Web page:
I recently took a trip to the Catalonian Pyrenees in Spain on behalf of our friends Travel With a Mate – along with four other bloggers, I was sent out to test what the region has to offer for skiers and snowboarders. Yes, you can ski in Spain, it seems!
I was the beginner of the group so I was looking at what the area was like for newbie skiers – you can check out what I though in the first of my trip reports (and keep an eye out for other articles coming in the near future).
Not that you lovely LWT readers are going to miss out on the action, of course! I’ve got plenty to tell you all about as well.
One of my favourite parts of the trip was a sunset trek on snow shoes round the slopes and forest of Port Ainé resort.
What on earth are snow shoes?
Basically, show shoes are plastic overshoes that you attached over your boots. They might look pretty simple but they’re actually deceptively clever bits of kit.
They have metal studs on the bottom for grip and they also have a built-in mini crampon at the front. The front of your foot is clipped into the shoe, but the ankle is loose – this allows the crampon to dig in as you walk (although you can clip your foot in if you want to run, or walk down a very steep slope).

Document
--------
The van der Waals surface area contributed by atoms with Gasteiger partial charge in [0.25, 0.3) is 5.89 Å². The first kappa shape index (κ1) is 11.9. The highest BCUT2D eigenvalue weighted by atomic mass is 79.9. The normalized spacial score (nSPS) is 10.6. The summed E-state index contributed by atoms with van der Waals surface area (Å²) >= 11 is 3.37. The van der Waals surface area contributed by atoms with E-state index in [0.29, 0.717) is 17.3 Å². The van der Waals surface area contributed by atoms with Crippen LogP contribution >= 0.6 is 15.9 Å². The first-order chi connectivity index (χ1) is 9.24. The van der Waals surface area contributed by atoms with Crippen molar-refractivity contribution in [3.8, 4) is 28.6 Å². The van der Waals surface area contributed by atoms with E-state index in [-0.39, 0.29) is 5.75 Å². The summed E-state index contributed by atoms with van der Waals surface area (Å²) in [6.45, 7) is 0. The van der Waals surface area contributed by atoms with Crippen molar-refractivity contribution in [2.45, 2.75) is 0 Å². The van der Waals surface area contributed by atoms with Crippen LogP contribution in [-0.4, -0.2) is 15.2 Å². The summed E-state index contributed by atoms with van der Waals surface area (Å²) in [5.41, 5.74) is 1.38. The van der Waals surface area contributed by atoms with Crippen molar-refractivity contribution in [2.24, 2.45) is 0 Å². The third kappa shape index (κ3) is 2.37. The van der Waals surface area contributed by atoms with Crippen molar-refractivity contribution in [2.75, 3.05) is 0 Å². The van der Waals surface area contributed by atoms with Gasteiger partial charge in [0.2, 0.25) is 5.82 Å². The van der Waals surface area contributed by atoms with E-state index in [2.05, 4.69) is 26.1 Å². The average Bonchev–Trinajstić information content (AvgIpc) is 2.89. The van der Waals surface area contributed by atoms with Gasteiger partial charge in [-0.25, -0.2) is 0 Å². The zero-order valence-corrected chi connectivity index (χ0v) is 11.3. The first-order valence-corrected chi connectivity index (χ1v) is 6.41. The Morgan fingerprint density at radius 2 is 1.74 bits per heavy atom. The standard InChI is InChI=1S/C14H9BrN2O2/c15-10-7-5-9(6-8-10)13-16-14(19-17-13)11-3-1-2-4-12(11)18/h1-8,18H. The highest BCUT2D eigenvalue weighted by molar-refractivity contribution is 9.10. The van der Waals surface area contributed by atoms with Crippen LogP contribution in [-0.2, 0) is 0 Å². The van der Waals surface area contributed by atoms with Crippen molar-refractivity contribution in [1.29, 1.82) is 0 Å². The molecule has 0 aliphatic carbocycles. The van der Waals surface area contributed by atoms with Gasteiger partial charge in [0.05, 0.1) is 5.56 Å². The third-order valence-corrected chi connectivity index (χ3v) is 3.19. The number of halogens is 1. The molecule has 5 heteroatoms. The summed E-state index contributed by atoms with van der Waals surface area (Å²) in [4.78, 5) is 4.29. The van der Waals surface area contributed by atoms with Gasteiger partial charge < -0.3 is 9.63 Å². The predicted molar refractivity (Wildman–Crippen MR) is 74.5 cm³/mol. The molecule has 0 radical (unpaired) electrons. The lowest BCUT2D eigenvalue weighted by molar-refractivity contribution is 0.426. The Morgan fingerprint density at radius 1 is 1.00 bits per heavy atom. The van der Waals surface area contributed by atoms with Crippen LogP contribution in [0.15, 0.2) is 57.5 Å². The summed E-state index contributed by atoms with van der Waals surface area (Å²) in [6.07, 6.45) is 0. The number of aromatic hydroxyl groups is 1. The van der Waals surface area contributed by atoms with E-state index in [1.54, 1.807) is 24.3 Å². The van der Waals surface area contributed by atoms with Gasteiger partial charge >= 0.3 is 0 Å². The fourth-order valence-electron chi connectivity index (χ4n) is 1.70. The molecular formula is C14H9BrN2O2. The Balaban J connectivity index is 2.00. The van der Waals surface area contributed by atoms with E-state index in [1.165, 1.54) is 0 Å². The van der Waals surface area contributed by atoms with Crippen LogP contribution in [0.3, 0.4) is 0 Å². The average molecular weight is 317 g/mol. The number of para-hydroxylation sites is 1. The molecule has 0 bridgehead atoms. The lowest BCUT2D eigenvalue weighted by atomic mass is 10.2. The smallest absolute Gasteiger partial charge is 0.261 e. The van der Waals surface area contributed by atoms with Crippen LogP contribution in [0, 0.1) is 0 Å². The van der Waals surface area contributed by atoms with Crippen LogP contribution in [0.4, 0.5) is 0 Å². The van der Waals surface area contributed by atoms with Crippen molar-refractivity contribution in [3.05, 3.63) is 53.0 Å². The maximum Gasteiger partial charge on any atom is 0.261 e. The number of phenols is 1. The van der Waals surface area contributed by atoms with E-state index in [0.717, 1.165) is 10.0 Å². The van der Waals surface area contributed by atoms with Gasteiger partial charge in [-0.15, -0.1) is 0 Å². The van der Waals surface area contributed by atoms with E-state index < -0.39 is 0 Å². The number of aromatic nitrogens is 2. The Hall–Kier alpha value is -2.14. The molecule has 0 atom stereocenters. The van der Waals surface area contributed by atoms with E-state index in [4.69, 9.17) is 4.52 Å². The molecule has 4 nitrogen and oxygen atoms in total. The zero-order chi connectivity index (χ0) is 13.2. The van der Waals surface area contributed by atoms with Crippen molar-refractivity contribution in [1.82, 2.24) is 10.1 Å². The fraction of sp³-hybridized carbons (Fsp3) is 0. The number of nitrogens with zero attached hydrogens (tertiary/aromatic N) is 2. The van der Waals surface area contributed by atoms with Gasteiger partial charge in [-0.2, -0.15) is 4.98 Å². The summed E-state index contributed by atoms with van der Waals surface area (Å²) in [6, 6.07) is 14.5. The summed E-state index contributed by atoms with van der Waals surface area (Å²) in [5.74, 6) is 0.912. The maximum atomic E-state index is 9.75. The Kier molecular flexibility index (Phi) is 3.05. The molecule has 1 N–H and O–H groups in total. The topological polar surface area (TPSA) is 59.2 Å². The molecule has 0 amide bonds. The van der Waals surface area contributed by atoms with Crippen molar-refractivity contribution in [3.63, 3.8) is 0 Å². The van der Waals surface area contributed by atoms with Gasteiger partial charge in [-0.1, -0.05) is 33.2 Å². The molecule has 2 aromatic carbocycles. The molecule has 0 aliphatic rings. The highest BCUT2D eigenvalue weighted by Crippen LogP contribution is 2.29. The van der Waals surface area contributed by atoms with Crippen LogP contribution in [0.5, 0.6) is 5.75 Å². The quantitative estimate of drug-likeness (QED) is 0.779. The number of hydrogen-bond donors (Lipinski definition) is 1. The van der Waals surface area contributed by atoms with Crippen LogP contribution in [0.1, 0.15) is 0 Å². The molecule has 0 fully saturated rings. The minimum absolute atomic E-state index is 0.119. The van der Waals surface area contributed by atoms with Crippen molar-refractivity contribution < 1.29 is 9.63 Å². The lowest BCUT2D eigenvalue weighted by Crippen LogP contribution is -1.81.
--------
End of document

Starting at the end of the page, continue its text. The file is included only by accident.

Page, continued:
They also have a block at the back that you can flip over if you want to walk up a steep area. This pushes the back of your foot up – like wearing high heels! – so when you are on the slope, you are still walking perpendicularly to it. It doesn’t sound a lot but it makes a big difference!
Hitting the Port Ainé slopes
Our route took us up the pistes of Port Ainé to the high level restaurant before winding our way back down the area underneath the ski lift.
We started off just as the light was starting to fade so, with lots of stops for photos, we trekked off to the top of our route to catch the best of the setting sun.
Our guide, Alvaro, knew all there was to know about the landscape, environment and wildlife of the area. He’s a mountain guide and ski instructor and has been living and working in the area for years.
He gave us a run down of what animals we might see on the way back down and how to identify them from their tracks and droppings. He also gave us a quick astronomy lesson and taught us how to tell what direction we were facing using the constellations.
All too soon, it was time to head back to the hotel. By then, dusk had properly taken hold. The lights of the hotel and far-off villages twinkled – my photos really don’t do it justice!
It was a really lovely walk – but absolutely knackering. It probably didn’t help to do it after a couple of days trying my first skiing lessons. Despite that, though, it was a really great experience and I’d be keen to try it out again sometime!
I was a guest of Catalunya Tourism on this trip, but all opinions are my own.